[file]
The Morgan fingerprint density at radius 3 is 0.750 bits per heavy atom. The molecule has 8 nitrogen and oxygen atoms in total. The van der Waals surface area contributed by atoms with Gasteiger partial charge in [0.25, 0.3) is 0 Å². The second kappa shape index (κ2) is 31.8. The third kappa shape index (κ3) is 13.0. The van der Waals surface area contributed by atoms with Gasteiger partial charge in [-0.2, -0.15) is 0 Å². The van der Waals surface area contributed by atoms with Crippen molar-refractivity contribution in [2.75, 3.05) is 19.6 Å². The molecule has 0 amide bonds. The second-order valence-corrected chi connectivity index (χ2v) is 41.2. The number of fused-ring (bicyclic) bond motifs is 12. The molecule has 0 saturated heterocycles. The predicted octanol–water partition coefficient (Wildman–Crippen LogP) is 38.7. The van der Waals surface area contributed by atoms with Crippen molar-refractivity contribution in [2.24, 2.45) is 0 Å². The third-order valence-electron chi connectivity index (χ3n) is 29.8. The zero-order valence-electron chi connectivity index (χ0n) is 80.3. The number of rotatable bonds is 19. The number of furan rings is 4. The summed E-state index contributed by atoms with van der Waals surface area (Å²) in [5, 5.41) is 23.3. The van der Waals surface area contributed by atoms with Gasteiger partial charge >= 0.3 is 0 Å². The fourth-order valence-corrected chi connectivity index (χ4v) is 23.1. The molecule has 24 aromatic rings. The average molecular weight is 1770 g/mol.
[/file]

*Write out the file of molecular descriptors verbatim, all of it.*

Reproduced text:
The Morgan fingerprint density at radius 3 is 0.750 bits per heavy atom. The molecule has 8 nitrogen and oxygen atoms in total. The van der Waals surface area contributed by atoms with Gasteiger partial charge in [0.25, 0.3) is 0 Å². The second kappa shape index (κ2) is 31.8. The third kappa shape index (κ3) is 13.0. The van der Waals surface area contributed by atoms with Gasteiger partial charge in [-0.2, -0.15) is 0 Å². The van der Waals surface area contributed by atoms with Crippen molar-refractivity contribution in [2.75, 3.05) is 19.6 Å². The molecule has 0 amide bonds. The second-order valence-corrected chi connectivity index (χ2v) is 41.2. The number of fused-ring (bicyclic) bond motifs is 12. The molecule has 0 saturated heterocycles. The predicted octanol–water partition coefficient (Wildman–Crippen LogP) is 38.7. The van der Waals surface area contributed by atoms with Crippen molar-refractivity contribution in [2.24, 2.45) is 0 Å². The third-order valence-electron chi connectivity index (χ3n) is 29.8. The zero-order valence-electron chi connectivity index (χ0n) is 80.3. The number of rotatable bonds is 19. The number of furan rings is 4. The summed E-state index contributed by atoms with van der Waals surface area (Å²) in [5, 5.41) is 23.3. The van der Waals surface area contributed by atoms with Gasteiger partial charge >= 0.3 is 0 Å². The fourth-order valence-corrected chi connectivity index (χ4v) is 23.1. The molecule has 24 aromatic rings. The average molecular weight is 1770 g/mol.